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Documenting trans-Himalayan migration through satellite telemetry: A report on capture, deployment, and tracking of bar-headed goose (Anser indicus)

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, ORCID iD , , , , , and

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Abstract

Animal movement and migration studies have made significant progress with the use of telemetry. Conventional radio telemetry has been used in numerous studies in different regions. However, the use of this technology is restricted to species with limited range of movement. Applying this tool for long distance migrants is usually unsatisfactory. Other challenges such as hilly terrain or dense vegetation, where getting signals and following animals often become major constraints. These problems and the need to track long distance migrants, particularly birds, led to the development of other technologies with greater spatial coverage, accuracy and ease of tracking. Satellite telemetry technology has overcome many of these problems and has become a very useful tool. There is a greater recognition of the use and benefits of this technology among biologists, managers, and various conservation organizations.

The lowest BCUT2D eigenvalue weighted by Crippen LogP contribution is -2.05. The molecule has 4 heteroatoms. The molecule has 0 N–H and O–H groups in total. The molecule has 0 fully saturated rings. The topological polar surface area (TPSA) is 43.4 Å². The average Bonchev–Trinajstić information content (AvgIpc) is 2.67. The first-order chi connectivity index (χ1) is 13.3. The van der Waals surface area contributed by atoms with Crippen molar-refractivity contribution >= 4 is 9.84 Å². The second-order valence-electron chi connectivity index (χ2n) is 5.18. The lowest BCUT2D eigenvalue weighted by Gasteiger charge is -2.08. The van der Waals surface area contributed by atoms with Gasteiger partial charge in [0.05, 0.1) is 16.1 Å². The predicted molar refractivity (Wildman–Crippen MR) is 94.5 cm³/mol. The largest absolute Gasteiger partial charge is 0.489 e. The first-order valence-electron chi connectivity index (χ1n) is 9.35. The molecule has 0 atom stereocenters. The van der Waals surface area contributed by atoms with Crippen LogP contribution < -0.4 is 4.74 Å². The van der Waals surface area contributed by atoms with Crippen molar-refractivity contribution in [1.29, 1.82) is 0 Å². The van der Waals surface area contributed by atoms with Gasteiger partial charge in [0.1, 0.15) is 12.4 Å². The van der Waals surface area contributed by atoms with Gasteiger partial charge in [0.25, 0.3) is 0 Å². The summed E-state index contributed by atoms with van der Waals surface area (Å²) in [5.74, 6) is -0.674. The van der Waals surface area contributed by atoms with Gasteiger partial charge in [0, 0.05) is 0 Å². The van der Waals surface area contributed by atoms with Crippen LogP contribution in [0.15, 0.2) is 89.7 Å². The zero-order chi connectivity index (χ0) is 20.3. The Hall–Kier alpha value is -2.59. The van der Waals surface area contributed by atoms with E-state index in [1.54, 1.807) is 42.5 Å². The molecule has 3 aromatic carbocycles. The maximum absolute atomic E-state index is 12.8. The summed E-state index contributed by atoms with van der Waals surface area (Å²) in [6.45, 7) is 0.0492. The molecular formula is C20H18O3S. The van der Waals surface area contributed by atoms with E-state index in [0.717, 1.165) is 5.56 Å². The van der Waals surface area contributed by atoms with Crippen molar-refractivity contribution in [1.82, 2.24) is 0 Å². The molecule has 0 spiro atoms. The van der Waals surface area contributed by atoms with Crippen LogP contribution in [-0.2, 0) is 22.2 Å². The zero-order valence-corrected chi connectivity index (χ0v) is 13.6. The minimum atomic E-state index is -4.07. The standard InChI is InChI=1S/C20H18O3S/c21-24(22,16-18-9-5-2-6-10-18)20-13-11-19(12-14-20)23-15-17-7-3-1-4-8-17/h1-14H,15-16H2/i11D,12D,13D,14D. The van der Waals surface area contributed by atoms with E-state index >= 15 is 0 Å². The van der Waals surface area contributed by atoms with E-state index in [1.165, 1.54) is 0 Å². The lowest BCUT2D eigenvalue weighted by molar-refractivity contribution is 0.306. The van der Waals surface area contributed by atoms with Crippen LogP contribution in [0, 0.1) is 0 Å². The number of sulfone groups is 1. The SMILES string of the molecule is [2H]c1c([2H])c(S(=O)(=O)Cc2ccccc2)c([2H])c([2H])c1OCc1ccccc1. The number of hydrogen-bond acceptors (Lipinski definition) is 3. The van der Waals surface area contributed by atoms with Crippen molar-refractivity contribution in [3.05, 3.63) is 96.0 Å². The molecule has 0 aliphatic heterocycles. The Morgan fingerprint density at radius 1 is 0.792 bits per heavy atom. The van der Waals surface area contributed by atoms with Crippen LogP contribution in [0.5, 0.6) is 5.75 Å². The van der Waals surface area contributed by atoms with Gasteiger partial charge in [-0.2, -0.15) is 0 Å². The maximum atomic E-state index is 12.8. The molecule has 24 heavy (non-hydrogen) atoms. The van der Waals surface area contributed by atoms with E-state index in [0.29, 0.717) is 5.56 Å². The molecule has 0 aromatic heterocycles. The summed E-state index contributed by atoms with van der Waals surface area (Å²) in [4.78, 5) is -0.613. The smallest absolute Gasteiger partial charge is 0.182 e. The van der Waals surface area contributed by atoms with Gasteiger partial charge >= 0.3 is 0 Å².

Satellite tracking technology has been used extensively in the Western Hemisphere. However until recently, in the Indian sub-continent the use of this technology was limited to one study in 1994 when three Eurasian cranes (Grus grus) were fitted with Platform Terminal Transmitter (PTTs) in Keoladco national Park, Bharatpur and tracked to their Siberian breeding grounds (Higuchi et al., 1994). It took almost six more years for the next international collaborative project to emerge within India. This project, started in winter 1998-99, was the first long-term project using satellite tracking in India (Higuchi et al., 1999). Other than these two studies, no effort has been made previously to demonstrate the use of this technology and its application in the Indian subcontinent.

Additional publication details

Publication type:
Report
Publication Subtype:
Other Report
Title:
Documenting trans-Himalayan migration through satellite telemetry: A report on capture, deployment, and tracking of bar-headed goose (Anser indicus)
Year Published:
2000
Language:
English
Publisher:
Department of Wildlife Services, Aligarh Muslim University, and the Wildlife Institute of India
Publisher location:
Dehradun, India
Contributing office(s):
Alaska Science Center, Western Ecological Research Center
Description:
44 p.